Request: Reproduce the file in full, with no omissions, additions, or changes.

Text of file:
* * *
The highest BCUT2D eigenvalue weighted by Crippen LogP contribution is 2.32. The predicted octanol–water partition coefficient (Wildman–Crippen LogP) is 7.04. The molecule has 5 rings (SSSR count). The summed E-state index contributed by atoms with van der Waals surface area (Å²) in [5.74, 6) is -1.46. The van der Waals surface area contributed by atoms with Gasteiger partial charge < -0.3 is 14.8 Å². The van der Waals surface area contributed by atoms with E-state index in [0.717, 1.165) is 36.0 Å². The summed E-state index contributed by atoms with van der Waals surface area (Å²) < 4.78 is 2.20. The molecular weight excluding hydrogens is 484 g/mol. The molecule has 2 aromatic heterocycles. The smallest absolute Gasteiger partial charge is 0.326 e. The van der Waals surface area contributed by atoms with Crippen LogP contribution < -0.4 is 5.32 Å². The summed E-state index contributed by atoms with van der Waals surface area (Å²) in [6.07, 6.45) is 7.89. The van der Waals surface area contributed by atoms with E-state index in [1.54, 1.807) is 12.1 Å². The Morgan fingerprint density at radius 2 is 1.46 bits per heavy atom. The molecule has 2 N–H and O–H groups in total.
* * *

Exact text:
The highest BCUT2D eigenvalue weighted by Crippen LogP contribution is 2.32. The predicted octanol–water partition coefficient (Wildman–Crippen LogP) is 7.04. The molecule has 5 rings (SSSR count). The summed E-state index contributed by atoms with van der Waals surface area (Å²) in [5.74, 6) is -1.46. The van der Waals surface area contributed by atoms with Gasteiger partial charge < -0.3 is 14.8 Å². The van der Waals surface area contributed by atoms with E-state index in [0.717, 1.165) is 36.0 Å². The summed E-state index contributed by atoms with van der Waals surface area (Å²) < 4.78 is 2.20. The molecular weight excluding hydrogens is 484 g/mol. The molecule has 2 aromatic heterocycles. The smallest absolute Gasteiger partial charge is 0.326 e. The van der Waals surface area contributed by atoms with Crippen LogP contribution < -0.4 is 5.32 Å². The summed E-state index contributed by atoms with van der Waals surface area (Å²) in [6.07, 6.45) is 7.89. The van der Waals surface area contributed by atoms with E-state index in [1.54, 1.807) is 12.1 Å². The Morgan fingerprint density at radius 2 is 1.46 bits per heavy atom. The molecule has 2 N–H and O–H groups in total.